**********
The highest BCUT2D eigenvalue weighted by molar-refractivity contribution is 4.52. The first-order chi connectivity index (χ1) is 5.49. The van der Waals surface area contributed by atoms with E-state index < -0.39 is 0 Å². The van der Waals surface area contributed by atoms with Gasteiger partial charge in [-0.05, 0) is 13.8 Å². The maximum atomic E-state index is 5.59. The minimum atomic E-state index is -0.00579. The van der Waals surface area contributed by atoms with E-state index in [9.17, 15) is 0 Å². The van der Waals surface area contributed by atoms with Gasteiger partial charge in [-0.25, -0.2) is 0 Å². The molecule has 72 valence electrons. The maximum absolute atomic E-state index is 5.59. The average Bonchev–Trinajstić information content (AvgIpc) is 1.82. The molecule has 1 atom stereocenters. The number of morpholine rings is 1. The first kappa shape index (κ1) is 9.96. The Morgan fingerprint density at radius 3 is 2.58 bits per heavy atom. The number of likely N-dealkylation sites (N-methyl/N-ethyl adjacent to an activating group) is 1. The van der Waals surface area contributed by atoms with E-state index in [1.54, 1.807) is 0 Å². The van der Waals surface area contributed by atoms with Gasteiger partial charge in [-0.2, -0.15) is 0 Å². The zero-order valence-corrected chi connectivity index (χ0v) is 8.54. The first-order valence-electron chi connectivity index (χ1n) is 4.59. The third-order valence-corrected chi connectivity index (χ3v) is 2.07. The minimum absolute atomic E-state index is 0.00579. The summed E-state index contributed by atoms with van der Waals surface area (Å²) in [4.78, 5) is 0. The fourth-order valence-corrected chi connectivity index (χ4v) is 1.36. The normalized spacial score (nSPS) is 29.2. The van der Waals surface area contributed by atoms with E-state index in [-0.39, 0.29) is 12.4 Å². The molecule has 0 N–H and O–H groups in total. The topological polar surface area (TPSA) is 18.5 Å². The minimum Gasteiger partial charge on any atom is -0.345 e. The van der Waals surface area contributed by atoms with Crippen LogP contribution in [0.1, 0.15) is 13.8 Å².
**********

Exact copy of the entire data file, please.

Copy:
The highest BCUT2D eigenvalue weighted by molar-refractivity contribution is 4.52. The first-order chi connectivity index (χ1) is 5.49. The van der Waals surface area contributed by atoms with E-state index < -0.39 is 0 Å². The van der Waals surface area contributed by atoms with Gasteiger partial charge in [-0.05, 0) is 13.8 Å². The maximum atomic E-state index is 5.59. The minimum atomic E-state index is -0.00579. The van der Waals surface area contributed by atoms with E-state index in [9.17, 15) is 0 Å². The van der Waals surface area contributed by atoms with Gasteiger partial charge in [-0.25, -0.2) is 0 Å². The molecule has 72 valence electrons. The maximum absolute atomic E-state index is 5.59. The average Bonchev–Trinajstić information content (AvgIpc) is 1.82. The molecule has 1 atom stereocenters. The number of morpholine rings is 1. The first kappa shape index (κ1) is 9.96. The Morgan fingerprint density at radius 3 is 2.58 bits per heavy atom. The number of likely N-dealkylation sites (N-methyl/N-ethyl adjacent to an activating group) is 1. The van der Waals surface area contributed by atoms with E-state index in [1.54, 1.807) is 0 Å². The van der Waals surface area contributed by atoms with Gasteiger partial charge in [-0.2, -0.15) is 0 Å². The zero-order valence-corrected chi connectivity index (χ0v) is 8.54. The first-order valence-electron chi connectivity index (χ1n) is 4.59. The third-order valence-corrected chi connectivity index (χ3v) is 2.07. The minimum absolute atomic E-state index is 0.00579. The summed E-state index contributed by atoms with van der Waals surface area (Å²) in [4.78, 5) is 0. The fourth-order valence-corrected chi connectivity index (χ4v) is 1.36. The normalized spacial score (nSPS) is 29.2. The van der Waals surface area contributed by atoms with E-state index in [-0.39, 0.29) is 12.4 Å². The molecule has 0 N–H and O–H groups in total. The topological polar surface area (TPSA) is 18.5 Å². The minimum Gasteiger partial charge on any atom is -0.345 e. The van der Waals surface area contributed by atoms with Crippen LogP contribution in [0.1, 0.15) is 13.8 Å².